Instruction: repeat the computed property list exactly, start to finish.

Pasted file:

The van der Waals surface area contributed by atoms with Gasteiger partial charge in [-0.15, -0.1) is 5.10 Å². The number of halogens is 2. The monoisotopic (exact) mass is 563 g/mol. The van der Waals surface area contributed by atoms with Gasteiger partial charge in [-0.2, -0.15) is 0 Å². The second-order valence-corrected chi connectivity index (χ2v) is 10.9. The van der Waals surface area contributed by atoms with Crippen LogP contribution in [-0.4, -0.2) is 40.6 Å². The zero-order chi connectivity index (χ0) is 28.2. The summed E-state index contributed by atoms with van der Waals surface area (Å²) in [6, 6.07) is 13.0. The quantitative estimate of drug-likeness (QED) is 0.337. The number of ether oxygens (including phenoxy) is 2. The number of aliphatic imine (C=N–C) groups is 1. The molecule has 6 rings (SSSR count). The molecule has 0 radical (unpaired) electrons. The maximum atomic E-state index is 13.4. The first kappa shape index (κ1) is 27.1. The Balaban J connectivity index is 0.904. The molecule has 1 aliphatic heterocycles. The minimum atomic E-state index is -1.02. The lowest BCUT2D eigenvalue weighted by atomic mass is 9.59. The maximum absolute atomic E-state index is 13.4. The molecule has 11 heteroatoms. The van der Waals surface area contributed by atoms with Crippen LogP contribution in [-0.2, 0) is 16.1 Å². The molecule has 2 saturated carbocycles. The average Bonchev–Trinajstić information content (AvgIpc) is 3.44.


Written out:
The van der Waals surface area contributed by atoms with Gasteiger partial charge in [-0.15, -0.1) is 5.10 Å². The number of halogens is 2. The monoisotopic (exact) mass is 563 g/mol. The van der Waals surface area contributed by atoms with Gasteiger partial charge in [-0.2, -0.15) is 0 Å². The second-order valence-corrected chi connectivity index (χ2v) is 10.9. The van der Waals surface area contributed by atoms with Crippen LogP contribution in [-0.4, -0.2) is 40.6 Å². The zero-order chi connectivity index (χ0) is 28.2. The summed E-state index contributed by atoms with van der Waals surface area (Å²) in [6, 6.07) is 13.0. The quantitative estimate of drug-likeness (QED) is 0.337. The number of ether oxygens (including phenoxy) is 2. The number of aliphatic imine (C=N–C) groups is 1. The molecule has 6 rings (SSSR count). The molecule has 0 radical (unpaired) electrons. The maximum atomic E-state index is 13.4. The first kappa shape index (κ1) is 27.1. The Balaban J connectivity index is 0.904. The molecule has 1 aliphatic heterocycles. The minimum atomic E-state index is -1.02. The lowest BCUT2D eigenvalue weighted by atomic mass is 9.59. The maximum absolute atomic E-state index is 13.4. The molecule has 11 heteroatoms. The van der Waals surface area contributed by atoms with Crippen LogP contribution in [-0.2, 0) is 16.1 Å². The molecule has 2 saturated carbocycles. The average Bonchev–Trinajstić information content (AvgIpc) is 3.44.